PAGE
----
As you view the two sides of the fuselage at about the mid-point between the wing and the tail you will notice a triangular symbol. This symbol represents the Civilian Air Patrol (CAP).

The reason this symbol appears on our museum Stinson is that a number of these aircraft were used to patrol the coastal waters of the eastern seaboard and the Gulf coastal area of the United States during the time period of March 1942 to August 1943.

German submarines began attacking shipping off our coastal waters early in 1942. As shipping losses increased, our government authorized the CAP to patrol these areas out of 21 bases along our coast. The CAP flew 86,865 missions for a total of 244,600 flight hours. At first, each mission consisted of a pilot and a radio operator/observer with no armament on the aircraft. When a hostile submarine was spotted the crew would radio the activity to their base whereupon either an army or navy aircraft would be dispatched to encounter the submarine. The patrols also conducted search and rescue missions for survivors of allied merchant ships that had been torpedoed by the Nazi submarines. During the eighteen months of operation, the CAP patrols spotted 173 U-boats, located 363 survivors of sunken ships, and reported 91 ships that were in distress.

In May 1942, a crew was flying a mission when they spotted a submarine just off of Cape Canaveral, Florida. In an attempt to escape the submarine ended up getting stuck in the mud and stayed stuck for forty-two minutes. The CAP airplane continued to circle the submarine, calling their base to send help to attack the submarine. Neither the army nor the navy could respond quickly enough and the submarine broke loose and escaped.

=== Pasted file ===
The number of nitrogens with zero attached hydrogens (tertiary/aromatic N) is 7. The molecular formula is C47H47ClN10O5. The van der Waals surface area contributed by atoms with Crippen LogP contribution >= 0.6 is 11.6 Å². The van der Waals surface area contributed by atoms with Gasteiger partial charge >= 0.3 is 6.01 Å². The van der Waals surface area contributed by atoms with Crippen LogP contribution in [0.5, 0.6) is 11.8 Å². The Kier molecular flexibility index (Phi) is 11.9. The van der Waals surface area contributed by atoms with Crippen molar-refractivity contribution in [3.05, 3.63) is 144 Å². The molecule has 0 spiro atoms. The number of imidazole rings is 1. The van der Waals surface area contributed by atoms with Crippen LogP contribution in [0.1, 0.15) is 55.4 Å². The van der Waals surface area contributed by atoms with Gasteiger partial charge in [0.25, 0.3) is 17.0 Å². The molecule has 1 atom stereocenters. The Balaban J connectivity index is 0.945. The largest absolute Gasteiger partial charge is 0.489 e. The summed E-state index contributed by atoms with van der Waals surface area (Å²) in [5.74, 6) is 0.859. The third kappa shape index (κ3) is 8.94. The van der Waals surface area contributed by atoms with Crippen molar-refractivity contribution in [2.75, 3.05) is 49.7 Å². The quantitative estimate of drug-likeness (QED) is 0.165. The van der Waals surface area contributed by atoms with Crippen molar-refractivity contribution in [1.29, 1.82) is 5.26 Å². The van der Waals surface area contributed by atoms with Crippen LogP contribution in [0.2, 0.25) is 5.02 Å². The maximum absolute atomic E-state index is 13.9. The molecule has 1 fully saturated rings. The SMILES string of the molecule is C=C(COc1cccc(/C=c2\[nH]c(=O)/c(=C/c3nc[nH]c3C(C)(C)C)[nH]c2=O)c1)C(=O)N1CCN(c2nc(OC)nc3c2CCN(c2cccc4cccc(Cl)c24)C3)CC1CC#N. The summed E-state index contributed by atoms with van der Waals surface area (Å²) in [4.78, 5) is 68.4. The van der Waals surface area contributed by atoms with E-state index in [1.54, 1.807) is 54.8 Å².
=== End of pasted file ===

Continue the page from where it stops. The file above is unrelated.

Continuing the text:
When news of the incident reached authorities the CAP was authorized to arm their airplanes with either a single 100-pound bomb or depth charges. To accomplish this the aircraft was modified for these munitions. A rack was added under the fuselage to carry the bomb and some aircraft had a rack installed just aft of the right-hand door near the bottom of the fuselage of the Stinson to hold the depth charges. Some of the historical writing states that two submarines were sunk by this armament, but those facts are a subject of dispute.

During the overall operation, the CAP lost 26 crew members and 90 airplanes. In the summer of 1943, the German submarines were pulled back from our coastal waters due to what is described as our increasingly effective anti-submarine tactics and what one German leader described after the war as “those pesky little yellow planes.”


Note 100 pound Bomb or Depth charge

Each of the bases had its own identifying emblem on their aircraft and our museum aircraft proudly displays one of these on both the left and right-hand side of the fuselage just forward of the doors.

Stinson Fixed Wing Slots

As you look at the forward part (called the “leading edge”) of each wing you will notice that toward the wing tips there is an opening through the bottom of the wing that leads up to the top of the wing.

Stinson 10A wing slot (right wing leading edge)

This feature is called a “fixed leading edge slot. When a wing is moving through the air at an angle to the incoming air of about 15 degrees (varies with some airplanes) the airflow over the top of the wing does not flow smoothly and the amount of lift it is generating decreases rapidly. This event is known as a “wing stall” and the wing will no longer support the weight of the aircraft in flight.